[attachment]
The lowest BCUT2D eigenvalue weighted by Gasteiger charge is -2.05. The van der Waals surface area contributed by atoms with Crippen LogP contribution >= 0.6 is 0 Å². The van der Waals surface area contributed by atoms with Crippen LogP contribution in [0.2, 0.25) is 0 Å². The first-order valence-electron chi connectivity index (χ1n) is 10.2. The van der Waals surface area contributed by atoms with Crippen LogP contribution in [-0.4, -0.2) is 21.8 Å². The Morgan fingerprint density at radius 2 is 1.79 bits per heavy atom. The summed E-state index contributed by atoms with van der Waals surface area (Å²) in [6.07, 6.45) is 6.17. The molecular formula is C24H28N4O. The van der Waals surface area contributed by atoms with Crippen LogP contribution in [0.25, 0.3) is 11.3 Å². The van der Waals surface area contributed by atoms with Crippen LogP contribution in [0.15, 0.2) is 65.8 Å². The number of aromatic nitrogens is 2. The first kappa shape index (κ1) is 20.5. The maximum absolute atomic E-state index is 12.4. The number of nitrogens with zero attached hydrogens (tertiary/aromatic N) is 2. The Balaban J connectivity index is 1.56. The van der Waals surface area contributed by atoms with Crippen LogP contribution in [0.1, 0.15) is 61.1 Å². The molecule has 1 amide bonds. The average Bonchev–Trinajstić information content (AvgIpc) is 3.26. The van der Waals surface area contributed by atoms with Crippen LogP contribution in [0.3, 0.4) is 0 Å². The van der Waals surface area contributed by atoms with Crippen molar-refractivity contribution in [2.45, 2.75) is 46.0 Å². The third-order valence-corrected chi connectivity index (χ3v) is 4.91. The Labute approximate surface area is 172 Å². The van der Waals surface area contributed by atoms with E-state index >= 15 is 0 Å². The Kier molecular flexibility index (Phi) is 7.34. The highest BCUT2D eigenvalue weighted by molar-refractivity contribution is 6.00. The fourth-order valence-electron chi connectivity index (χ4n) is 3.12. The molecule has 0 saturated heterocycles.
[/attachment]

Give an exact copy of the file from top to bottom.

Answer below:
The lowest BCUT2D eigenvalue weighted by Gasteiger charge is -2.05. The van der Waals surface area contributed by atoms with Crippen LogP contribution >= 0.6 is 0 Å². The van der Waals surface area contributed by atoms with Crippen LogP contribution in [0.2, 0.25) is 0 Å². The first-order valence-electron chi connectivity index (χ1n) is 10.2. The van der Waals surface area contributed by atoms with Crippen LogP contribution in [-0.4, -0.2) is 21.8 Å². The Morgan fingerprint density at radius 2 is 1.79 bits per heavy atom. The summed E-state index contributed by atoms with van der Waals surface area (Å²) in [6.07, 6.45) is 6.17. The molecular formula is C24H28N4O. The van der Waals surface area contributed by atoms with Crippen LogP contribution in [0.25, 0.3) is 11.3 Å². The van der Waals surface area contributed by atoms with Crippen LogP contribution in [0.15, 0.2) is 65.8 Å². The number of aromatic nitrogens is 2. The first kappa shape index (κ1) is 20.5. The maximum absolute atomic E-state index is 12.4. The number of nitrogens with zero attached hydrogens (tertiary/aromatic N) is 2. The Balaban J connectivity index is 1.56. The van der Waals surface area contributed by atoms with Crippen LogP contribution in [0.1, 0.15) is 61.1 Å². The molecule has 1 amide bonds. The average Bonchev–Trinajstić information content (AvgIpc) is 3.26. The van der Waals surface area contributed by atoms with Crippen LogP contribution in [0.3, 0.4) is 0 Å². The van der Waals surface area contributed by atoms with Crippen molar-refractivity contribution in [2.45, 2.75) is 46.0 Å². The third-order valence-corrected chi connectivity index (χ3v) is 4.91. The Labute approximate surface area is 172 Å². The van der Waals surface area contributed by atoms with E-state index >= 15 is 0 Å². The Kier molecular flexibility index (Phi) is 7.34. The highest BCUT2D eigenvalue weighted by molar-refractivity contribution is 6.00. The fourth-order valence-electron chi connectivity index (χ4n) is 3.12. The molecule has 0 saturated heterocycles.